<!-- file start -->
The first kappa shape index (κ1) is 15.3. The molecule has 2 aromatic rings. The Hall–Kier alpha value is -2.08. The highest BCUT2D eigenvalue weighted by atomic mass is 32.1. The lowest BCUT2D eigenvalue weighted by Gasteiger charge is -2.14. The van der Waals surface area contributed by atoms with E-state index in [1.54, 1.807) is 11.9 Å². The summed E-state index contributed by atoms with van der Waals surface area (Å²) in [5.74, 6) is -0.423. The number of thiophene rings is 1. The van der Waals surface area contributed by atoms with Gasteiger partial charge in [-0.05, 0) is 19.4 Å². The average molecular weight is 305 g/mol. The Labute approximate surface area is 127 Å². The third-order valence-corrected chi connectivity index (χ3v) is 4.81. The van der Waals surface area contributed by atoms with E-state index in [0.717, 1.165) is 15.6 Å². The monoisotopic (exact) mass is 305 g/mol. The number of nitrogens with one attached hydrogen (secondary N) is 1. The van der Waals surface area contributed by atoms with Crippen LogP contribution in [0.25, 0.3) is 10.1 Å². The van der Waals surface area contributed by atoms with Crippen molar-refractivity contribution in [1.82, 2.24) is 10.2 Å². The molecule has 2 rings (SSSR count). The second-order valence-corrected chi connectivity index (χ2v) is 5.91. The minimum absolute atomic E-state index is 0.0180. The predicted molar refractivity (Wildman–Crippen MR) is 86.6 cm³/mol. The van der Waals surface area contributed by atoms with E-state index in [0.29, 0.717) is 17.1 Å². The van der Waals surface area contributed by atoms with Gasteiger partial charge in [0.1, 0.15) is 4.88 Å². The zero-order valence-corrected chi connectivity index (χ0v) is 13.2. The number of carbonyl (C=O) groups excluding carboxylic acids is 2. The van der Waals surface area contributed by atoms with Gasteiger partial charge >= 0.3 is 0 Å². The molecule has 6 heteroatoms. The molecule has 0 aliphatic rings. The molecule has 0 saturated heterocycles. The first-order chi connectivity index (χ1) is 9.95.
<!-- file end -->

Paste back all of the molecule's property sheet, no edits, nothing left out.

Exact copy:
The first kappa shape index (κ1) is 15.3. The molecule has 2 aromatic rings. The Hall–Kier alpha value is -2.08. The highest BCUT2D eigenvalue weighted by atomic mass is 32.1. The lowest BCUT2D eigenvalue weighted by Gasteiger charge is -2.14. The van der Waals surface area contributed by atoms with E-state index in [1.54, 1.807) is 11.9 Å². The summed E-state index contributed by atoms with van der Waals surface area (Å²) in [5.74, 6) is -0.423. The number of thiophene rings is 1. The van der Waals surface area contributed by atoms with Gasteiger partial charge in [-0.05, 0) is 19.4 Å². The average molecular weight is 305 g/mol. The Labute approximate surface area is 127 Å². The third-order valence-corrected chi connectivity index (χ3v) is 4.81. The van der Waals surface area contributed by atoms with E-state index in [0.717, 1.165) is 15.6 Å². The monoisotopic (exact) mass is 305 g/mol. The number of nitrogens with one attached hydrogen (secondary N) is 1. The van der Waals surface area contributed by atoms with Crippen LogP contribution in [0.25, 0.3) is 10.1 Å². The van der Waals surface area contributed by atoms with Crippen molar-refractivity contribution in [1.82, 2.24) is 10.2 Å². The molecule has 2 rings (SSSR count). The second-order valence-corrected chi connectivity index (χ2v) is 5.91. The minimum absolute atomic E-state index is 0.0180. The predicted molar refractivity (Wildman–Crippen MR) is 86.6 cm³/mol. The van der Waals surface area contributed by atoms with E-state index in [0.29, 0.717) is 17.1 Å². The van der Waals surface area contributed by atoms with Gasteiger partial charge in [0.1, 0.15) is 4.88 Å². The zero-order valence-corrected chi connectivity index (χ0v) is 13.2. The number of carbonyl (C=O) groups excluding carboxylic acids is 2. The van der Waals surface area contributed by atoms with Gasteiger partial charge >= 0.3 is 0 Å². The molecule has 6 heteroatoms. The molecule has 0 aliphatic rings. The molecule has 0 saturated heterocycles. The first-order chi connectivity index (χ1) is 9.95.